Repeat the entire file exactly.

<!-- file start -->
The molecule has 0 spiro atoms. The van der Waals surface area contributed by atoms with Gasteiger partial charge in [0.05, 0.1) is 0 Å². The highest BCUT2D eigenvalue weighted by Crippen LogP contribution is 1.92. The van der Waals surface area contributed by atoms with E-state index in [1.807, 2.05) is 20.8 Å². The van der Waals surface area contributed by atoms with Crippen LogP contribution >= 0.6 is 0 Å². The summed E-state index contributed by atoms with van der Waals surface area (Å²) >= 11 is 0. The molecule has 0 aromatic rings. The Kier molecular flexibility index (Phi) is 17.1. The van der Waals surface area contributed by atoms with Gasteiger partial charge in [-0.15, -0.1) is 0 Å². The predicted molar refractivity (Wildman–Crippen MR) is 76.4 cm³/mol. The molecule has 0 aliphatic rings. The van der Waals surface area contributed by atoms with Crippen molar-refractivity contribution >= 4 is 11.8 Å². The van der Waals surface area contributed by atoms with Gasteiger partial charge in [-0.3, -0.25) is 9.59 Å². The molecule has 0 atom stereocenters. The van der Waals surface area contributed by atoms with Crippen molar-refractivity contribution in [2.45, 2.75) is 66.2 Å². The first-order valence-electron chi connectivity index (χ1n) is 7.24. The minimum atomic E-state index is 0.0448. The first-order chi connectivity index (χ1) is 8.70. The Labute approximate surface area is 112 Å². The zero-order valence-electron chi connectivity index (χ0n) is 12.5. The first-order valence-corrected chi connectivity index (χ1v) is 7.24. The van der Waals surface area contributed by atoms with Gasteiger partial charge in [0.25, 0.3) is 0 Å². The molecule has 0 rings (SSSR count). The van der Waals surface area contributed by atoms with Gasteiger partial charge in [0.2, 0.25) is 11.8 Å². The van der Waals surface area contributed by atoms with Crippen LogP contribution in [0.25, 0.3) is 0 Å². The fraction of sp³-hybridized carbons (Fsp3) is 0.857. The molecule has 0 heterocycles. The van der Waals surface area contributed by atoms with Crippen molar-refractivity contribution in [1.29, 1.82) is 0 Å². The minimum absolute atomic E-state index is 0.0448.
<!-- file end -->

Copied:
The molecule has 0 spiro atoms. The van der Waals surface area contributed by atoms with Gasteiger partial charge in [0.05, 0.1) is 0 Å². The highest BCUT2D eigenvalue weighted by Crippen LogP contribution is 1.92. The van der Waals surface area contributed by atoms with E-state index in [1.807, 2.05) is 20.8 Å². The van der Waals surface area contributed by atoms with Crippen LogP contribution >= 0.6 is 0 Å². The summed E-state index contributed by atoms with van der Waals surface area (Å²) >= 11 is 0. The molecule has 0 aromatic rings. The Kier molecular flexibility index (Phi) is 17.1. The van der Waals surface area contributed by atoms with Gasteiger partial charge in [-0.15, -0.1) is 0 Å². The predicted molar refractivity (Wildman–Crippen MR) is 76.4 cm³/mol. The molecule has 0 aliphatic rings. The van der Waals surface area contributed by atoms with Crippen molar-refractivity contribution >= 4 is 11.8 Å². The van der Waals surface area contributed by atoms with Gasteiger partial charge in [-0.3, -0.25) is 9.59 Å². The molecule has 0 atom stereocenters. The van der Waals surface area contributed by atoms with Crippen molar-refractivity contribution in [2.45, 2.75) is 66.2 Å². The first-order valence-electron chi connectivity index (χ1n) is 7.24. The minimum atomic E-state index is 0.0448. The first-order chi connectivity index (χ1) is 8.70. The Labute approximate surface area is 112 Å². The zero-order valence-electron chi connectivity index (χ0n) is 12.5. The first-order valence-corrected chi connectivity index (χ1v) is 7.24. The van der Waals surface area contributed by atoms with Gasteiger partial charge in [0.25, 0.3) is 0 Å². The molecule has 0 rings (SSSR count). The van der Waals surface area contributed by atoms with Gasteiger partial charge in [0.2, 0.25) is 11.8 Å². The van der Waals surface area contributed by atoms with Crippen LogP contribution in [0.25, 0.3) is 0 Å². The fraction of sp³-hybridized carbons (Fsp3) is 0.857. The molecule has 0 heterocycles. The van der Waals surface area contributed by atoms with Crippen molar-refractivity contribution in [1.29, 1.82) is 0 Å². The minimum absolute atomic E-state index is 0.0448.